There actually was a mini-intervention done on me in high school. I literally just remembered this -- maybe repression, maybe because that seems like so long ago. Long story short: I got a note in homeroom from the guidance counselor to go see her, and I was like, whatever, I'm a senior, she probably wants to talk about colleges. Turns out she wanted to talk about self-starvation and sadness. Friends had sought her out. They were awkwardly sitting there and we talked for a bit, and then agreed that I'd see the counselor every so often. I was horrified and embarrassed and angry at my friends, but in truth part of me was relieved.

I was a straight-up restricter at the time and had lost a bit of weight, but not enough for the counselor to adequately give a shit. Which -- it's not like she was a bad person or anything. It wasn't apathy, I guess. I'm going to sound like a jerk, but I was a very self-aware semi-adult with an exceptional knowledge of eating disorders**, and I felt like I was smarter than her in that respect. I also had a stubborn refusal to deal with life, and she didn't specialize in EDs. So that was that. The whole affair left me feeling like a silly girl who wasn't even sick enough to warrant serious attention and obviously she must have thought that I was too fat to really have an eating disorder. It was. . . counterproductive.

When I passed out later in the semester due to hunger/faintness, I got pushed to my parents' car in a wheelchair in the middle of the hallway and I saw her and she just stared and it was this terrible, terrible moment of awkwardness and silent blame and guilt.

ANYWAY. It was an uncharacteristically weird comment from my mother, who is in all other respects educated and very empathetic in all things eating disordered. I wound up saying, "Well, that hits a little close to home, huh?" and she said, "Why?"

Why? Because I was in treatment for ten weeks. My mother (and father, and sisters, and brother) visited me at a place where girls/women were pacing around and crying and freaking out about pasta, and she cried when I told her about my suitemate at Renfrew who was dying -- not immediately, not right away, but in a wasting kind of way, in a slow-burn, slow-fade kind of way. I was -- and am -- one of those girls.

This is not a coherent post. It was just a profoundly weird interaction. Maybe she just didn't want to think of her daughter as having something in common with a 52-year-old crack addict.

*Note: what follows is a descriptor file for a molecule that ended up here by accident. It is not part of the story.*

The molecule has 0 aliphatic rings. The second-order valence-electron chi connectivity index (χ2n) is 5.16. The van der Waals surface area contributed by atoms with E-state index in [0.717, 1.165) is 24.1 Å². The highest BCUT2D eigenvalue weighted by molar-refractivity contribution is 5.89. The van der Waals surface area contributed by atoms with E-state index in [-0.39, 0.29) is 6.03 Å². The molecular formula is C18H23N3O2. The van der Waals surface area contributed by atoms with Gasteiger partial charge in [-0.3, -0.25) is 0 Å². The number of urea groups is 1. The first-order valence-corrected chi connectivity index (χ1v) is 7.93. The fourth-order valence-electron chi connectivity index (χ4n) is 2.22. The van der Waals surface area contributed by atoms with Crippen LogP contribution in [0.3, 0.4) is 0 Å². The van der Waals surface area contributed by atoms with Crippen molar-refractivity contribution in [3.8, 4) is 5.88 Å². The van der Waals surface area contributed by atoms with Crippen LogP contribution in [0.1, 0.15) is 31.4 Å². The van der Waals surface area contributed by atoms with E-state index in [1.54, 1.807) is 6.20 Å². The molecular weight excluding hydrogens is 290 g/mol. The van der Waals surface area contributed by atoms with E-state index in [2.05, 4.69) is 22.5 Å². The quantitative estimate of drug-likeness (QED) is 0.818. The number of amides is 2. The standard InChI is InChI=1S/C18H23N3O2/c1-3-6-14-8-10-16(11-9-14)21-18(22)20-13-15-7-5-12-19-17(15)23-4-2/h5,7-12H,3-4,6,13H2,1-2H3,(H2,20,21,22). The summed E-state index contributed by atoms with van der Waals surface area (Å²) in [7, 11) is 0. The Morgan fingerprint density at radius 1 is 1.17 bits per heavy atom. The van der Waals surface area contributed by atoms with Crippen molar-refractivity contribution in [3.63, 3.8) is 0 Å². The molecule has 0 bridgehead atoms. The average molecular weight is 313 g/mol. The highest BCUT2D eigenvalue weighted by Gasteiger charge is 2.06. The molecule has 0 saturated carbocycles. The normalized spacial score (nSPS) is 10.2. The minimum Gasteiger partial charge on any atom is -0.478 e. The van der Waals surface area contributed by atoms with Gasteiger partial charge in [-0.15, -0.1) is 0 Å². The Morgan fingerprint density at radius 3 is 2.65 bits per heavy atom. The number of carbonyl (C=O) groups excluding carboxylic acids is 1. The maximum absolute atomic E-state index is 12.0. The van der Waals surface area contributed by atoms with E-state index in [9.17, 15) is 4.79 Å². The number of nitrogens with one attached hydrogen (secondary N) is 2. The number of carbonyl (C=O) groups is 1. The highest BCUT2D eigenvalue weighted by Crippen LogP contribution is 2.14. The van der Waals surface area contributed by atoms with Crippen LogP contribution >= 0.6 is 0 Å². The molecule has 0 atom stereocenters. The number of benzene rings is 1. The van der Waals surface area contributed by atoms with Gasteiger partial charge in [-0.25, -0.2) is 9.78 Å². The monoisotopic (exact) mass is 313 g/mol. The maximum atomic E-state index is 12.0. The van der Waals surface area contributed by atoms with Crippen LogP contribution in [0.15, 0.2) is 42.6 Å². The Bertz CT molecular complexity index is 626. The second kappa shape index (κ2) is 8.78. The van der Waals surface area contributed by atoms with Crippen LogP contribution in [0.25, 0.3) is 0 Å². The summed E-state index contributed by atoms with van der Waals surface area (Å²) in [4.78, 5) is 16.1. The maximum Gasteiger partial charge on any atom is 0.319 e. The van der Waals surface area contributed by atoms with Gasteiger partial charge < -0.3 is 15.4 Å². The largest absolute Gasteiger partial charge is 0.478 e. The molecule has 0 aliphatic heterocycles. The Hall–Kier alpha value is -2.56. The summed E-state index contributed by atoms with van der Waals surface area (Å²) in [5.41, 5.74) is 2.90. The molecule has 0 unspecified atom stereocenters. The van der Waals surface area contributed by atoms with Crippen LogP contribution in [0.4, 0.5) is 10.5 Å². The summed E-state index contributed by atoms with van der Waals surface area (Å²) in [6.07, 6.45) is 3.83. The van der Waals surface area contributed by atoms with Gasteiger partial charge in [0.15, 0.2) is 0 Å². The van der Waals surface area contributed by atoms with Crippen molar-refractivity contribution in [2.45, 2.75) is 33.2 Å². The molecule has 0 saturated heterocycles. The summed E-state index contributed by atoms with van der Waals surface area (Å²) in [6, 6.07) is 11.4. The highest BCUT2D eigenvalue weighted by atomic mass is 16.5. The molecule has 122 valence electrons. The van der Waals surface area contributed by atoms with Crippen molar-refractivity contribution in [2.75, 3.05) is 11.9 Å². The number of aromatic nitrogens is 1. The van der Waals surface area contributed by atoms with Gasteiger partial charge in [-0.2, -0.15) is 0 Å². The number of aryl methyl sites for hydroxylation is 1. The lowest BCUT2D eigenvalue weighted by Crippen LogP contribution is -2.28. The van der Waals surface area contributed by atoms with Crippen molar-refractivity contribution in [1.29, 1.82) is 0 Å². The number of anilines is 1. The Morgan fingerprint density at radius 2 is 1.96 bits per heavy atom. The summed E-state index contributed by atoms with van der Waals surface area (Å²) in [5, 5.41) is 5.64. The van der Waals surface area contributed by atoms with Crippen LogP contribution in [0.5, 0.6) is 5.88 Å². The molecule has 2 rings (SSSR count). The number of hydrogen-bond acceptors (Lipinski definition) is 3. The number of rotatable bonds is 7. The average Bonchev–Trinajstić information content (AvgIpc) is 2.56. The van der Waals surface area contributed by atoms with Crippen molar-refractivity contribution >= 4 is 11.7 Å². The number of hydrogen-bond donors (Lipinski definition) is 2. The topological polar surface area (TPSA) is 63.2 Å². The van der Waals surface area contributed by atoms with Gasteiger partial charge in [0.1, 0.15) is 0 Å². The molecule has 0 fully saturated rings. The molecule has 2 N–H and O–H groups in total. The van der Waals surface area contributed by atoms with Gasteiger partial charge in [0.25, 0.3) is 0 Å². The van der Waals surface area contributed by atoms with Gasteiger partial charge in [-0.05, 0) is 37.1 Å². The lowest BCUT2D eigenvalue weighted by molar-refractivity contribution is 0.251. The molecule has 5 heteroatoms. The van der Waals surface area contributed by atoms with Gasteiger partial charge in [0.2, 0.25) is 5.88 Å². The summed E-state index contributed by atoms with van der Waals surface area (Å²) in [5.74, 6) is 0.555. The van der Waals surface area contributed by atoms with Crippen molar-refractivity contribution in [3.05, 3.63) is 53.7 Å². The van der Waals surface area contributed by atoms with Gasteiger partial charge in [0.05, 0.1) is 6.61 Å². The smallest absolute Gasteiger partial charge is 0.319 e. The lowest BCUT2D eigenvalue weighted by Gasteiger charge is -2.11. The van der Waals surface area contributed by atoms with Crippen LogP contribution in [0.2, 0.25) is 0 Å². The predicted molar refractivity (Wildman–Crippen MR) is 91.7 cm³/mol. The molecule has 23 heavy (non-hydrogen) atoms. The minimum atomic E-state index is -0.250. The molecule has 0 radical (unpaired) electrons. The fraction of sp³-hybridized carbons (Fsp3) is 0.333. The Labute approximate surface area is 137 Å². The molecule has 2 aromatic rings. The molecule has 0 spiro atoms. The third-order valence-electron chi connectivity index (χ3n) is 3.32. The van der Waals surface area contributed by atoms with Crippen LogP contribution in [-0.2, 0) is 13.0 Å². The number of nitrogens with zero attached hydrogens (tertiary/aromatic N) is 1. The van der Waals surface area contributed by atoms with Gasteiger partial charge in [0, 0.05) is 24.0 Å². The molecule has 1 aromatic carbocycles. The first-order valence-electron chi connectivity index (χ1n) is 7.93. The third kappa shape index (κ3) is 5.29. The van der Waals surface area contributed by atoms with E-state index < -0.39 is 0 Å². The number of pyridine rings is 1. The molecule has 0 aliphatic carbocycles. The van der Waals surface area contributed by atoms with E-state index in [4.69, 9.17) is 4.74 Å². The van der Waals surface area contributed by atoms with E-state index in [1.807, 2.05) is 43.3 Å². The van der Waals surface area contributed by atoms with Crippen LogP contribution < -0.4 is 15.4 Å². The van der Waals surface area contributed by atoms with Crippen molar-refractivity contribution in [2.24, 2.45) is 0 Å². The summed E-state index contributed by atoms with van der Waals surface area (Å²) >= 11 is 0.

*I'm feeling morally conflicted about this but I don't have the energy to write about it at 1:25AM. But I know I will soon enough.
**People with eating disorders tend to have an obnoxious knowledge of them, at least in my experience of knowing people with EDs.

Sunday, August 1, 2010

on hunger

I have a really low appetite, and I don't know if that's due to the eating disorder fucking up my metabolism/hunger cues or if it's just what I'm naturally like. And it's sad - I actually have no idea what I'm "naturally like" in regards to hunger because I can't remember the last time when I wasn't weird about it all.

But basically, due to a bunch of different circumstances, I didn't get to eat much today. Then my family and I went to my father's friend's private restaurant-opening party. There was a buffet, which I was actually comfortable with. . . until I realized it was not vegetarian-friendly. Long story short: I spent a while at the restaurant weak with hunger. After about 45 minutes, the owner made some vegetarian hoagies. I was really grateful - I felt like my vegetarianism was such an imposition. I was exhausted and cranky and inpatient and all I wanted to do was go home and eat "my own food" and possibly sleep.

And it made me realize that, oh my god, I was always that miserable when I was sick. A lot of my problems were psychological, but there's also the simple physiological fact that humans need food and they feel terrible without it.

It made me really appreciate recovery.

And those vegetarian hoagies were really good.